What will this mean for the livelihoods of artists?
Ralske: I am quite disturbed that there are many creative people who make their living doing commercial artwork who are going to be out of work. I think this is serious and it’s difficult to discuss these tools in an ivory-tower way when that is the reality.
Harrison: Yes, where this is going to be a punch in the gut is in the commercial arena. If you’re an illustrator who is not invested in concept and is building a reputation through a very specific style—perhaps you’re really good at drawing, for example—that’s where there’s going to be a huge impact.
Giardina Papa: To me a question of these art generators is where these images are sourced from and the problems of copyright.
Harrison: As far as I understand how it works with the scraping of these data sets, it’s not really copying. It’s as if you could go to a museum and study every painting in that museum really thoroughly for 40 years. And then you paint a painting based on all that knowledge.
This is all to say that I’ve read the various lawsuits going on right now. As an artist, I definitely empathize with the plaintiffs, and at the same time, at least under United States law, you can’t copyright a style.
It breaks my heart to say this, but if you look at case precedent, it’s not on the side of the artist.
What about the artists who say they did not give the AI companies permission to use their works to train the AI programs?
Harrison: This exact same thing happened to Google books a few years ago when Google’s algorithms trained its computers to read and scan millions and millions of books without the authors’ permission. The courts ruled that that was a fair use, that Google was taking the books and transforming them into an entirely different use as a search tool.
With AI-generated art, you don’t see any part of the original images in the new image. It’s an amalgam, and it’s oftentimes a train wreck, but the AI companies will argue that it’s transformative use. The artists will argue that they didn’t give their permission to use these materials, but there’s long established court precedence that says that doesn’t matter. Is it ethically fair? I don’t know. The answer to that question gets a little darker.
Cea: It basically industrializes creative labor.
Is that something that’s worth fighting against?
Ralske: Where do I sign up to fight?
Giardina Papa: When Nate was talking about style, it made me think, can you just reproduce a style? And decontextualize it from the historical period, the community, the geographical area, the body of the person who did it? Dada came out of the First World War, and there is no way that those images can have the same meaning when they are repurposed in AI one century later.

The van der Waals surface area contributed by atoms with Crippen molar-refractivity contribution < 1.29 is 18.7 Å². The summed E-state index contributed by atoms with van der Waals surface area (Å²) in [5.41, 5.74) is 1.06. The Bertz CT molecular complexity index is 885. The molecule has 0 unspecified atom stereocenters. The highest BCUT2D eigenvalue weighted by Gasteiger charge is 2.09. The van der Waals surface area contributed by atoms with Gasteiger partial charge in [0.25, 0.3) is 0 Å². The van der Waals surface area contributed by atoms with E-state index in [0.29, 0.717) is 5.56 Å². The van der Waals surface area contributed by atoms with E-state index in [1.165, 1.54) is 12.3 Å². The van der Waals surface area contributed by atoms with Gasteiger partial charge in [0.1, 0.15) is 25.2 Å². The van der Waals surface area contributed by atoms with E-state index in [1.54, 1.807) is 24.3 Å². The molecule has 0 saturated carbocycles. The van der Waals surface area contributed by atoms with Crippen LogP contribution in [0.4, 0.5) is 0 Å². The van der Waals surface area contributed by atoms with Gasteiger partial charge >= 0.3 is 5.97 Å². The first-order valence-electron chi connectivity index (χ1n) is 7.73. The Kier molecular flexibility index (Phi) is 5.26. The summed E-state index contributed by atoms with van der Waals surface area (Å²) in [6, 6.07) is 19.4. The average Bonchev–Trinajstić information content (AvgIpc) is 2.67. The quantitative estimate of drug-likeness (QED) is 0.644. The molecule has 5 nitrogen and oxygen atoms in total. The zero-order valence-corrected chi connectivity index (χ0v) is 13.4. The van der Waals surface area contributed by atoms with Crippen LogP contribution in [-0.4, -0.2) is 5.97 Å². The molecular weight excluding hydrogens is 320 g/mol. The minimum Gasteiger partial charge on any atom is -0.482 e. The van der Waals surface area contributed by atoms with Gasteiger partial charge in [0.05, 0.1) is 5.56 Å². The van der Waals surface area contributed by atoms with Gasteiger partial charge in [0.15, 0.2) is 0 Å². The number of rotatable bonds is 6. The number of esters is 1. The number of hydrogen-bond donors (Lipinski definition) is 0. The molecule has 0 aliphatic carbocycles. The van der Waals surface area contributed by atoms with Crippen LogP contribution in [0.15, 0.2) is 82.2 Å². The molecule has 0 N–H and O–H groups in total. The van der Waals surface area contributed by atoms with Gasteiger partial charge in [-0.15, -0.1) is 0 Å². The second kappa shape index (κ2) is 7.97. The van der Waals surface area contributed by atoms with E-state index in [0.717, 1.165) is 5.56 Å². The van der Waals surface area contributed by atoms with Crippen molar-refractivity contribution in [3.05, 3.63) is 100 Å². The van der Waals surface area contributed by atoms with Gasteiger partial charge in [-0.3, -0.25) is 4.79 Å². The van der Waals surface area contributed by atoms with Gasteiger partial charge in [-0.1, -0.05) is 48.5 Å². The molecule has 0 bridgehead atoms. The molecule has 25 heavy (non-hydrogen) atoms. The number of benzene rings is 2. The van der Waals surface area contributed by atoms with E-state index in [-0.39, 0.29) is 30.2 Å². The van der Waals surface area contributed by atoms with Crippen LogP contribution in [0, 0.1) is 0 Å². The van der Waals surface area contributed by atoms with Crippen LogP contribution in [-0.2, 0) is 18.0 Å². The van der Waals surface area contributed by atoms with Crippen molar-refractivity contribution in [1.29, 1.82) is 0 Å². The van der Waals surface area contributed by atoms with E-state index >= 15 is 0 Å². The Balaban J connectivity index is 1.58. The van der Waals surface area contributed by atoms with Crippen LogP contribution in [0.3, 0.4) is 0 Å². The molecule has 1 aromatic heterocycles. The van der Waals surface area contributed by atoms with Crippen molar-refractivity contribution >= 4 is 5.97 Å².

Harrison: I’m personally not too worried about some AI bot taking my style or Elisa’s or Kurt’s or Cristobal’s. There’s just too much involved in the concepts of these works to copy it.
Ralske: That’s what’s missing from the algorithms. AI is categorizing the qualities and relation of pixels within an image. There is also some kind of semantic tagging going on where images have been tagged by people. What’s missing is whatever concept was involved in the creation of the work.
Cea: I tried to have Dall-E make its version of my own work. And it was really hard to describe, and I have to say, I like mine better.
What about the kind of work involved in creating AI images? No drawing, no painting—just typing in some words? Does that decrease its value as art?
Ralske: I like the definition of art that came from the critic Arthur Danto when he was writing about Warhol. He said art is that which is presented as a candidate for consideration as a meaningful work of art. Art doesn’t necessarily require an individual sweating in a studio somewhere; the work of art comes into existence only because somebody said, “Hey, I demand that this be considered as a work of art.”
Maybe it doesn’t matter if this thing was generated by an algorithm if it’s placed in a context where we can receive meaning from it. Then it is art. Maybe.
How do you think AI will change art for the future?
Giardina Papa: It seems like we’re stuck in this loop in which the only way to imagine the future is to imagine it brought by computers and artificial intelligence. Can we think about the future in a different way?
Cea: I spend a lot of time thinking about what is human. One human thing is desire. I find myself wondering what is AI’s desire? We humans make art because we’re sad. We make art because we’re hangry. We don’t make art because we have a ton of art books.
Ralske: One of the best outcomes of the popularization of AI tools is that it forces us to think harder about what it is that we can do that the machines can’t do. Maybe this means a return to materiality of objects, or increased interest in virtuosity, or a focus on our creatureliness. Whatever it is we do that is impossible for the machine to reproduce—that becomes where the action is.
I’m reminded of a quote by the free jazz musician and theorist Sun Ra, the father of Afrofuturism. In the 1970s, he had advice for drummers, something to the effect of “the drum machines are coming, so you better start playing some different beats.”
Machines can be perfect and predictable. But humans can do what machines can never replicate, which is to do with conviction something that is a manifestation of organic imperfection.
I just hope that one of the side effects of AI is that creative people feel emboldened to become even more creative.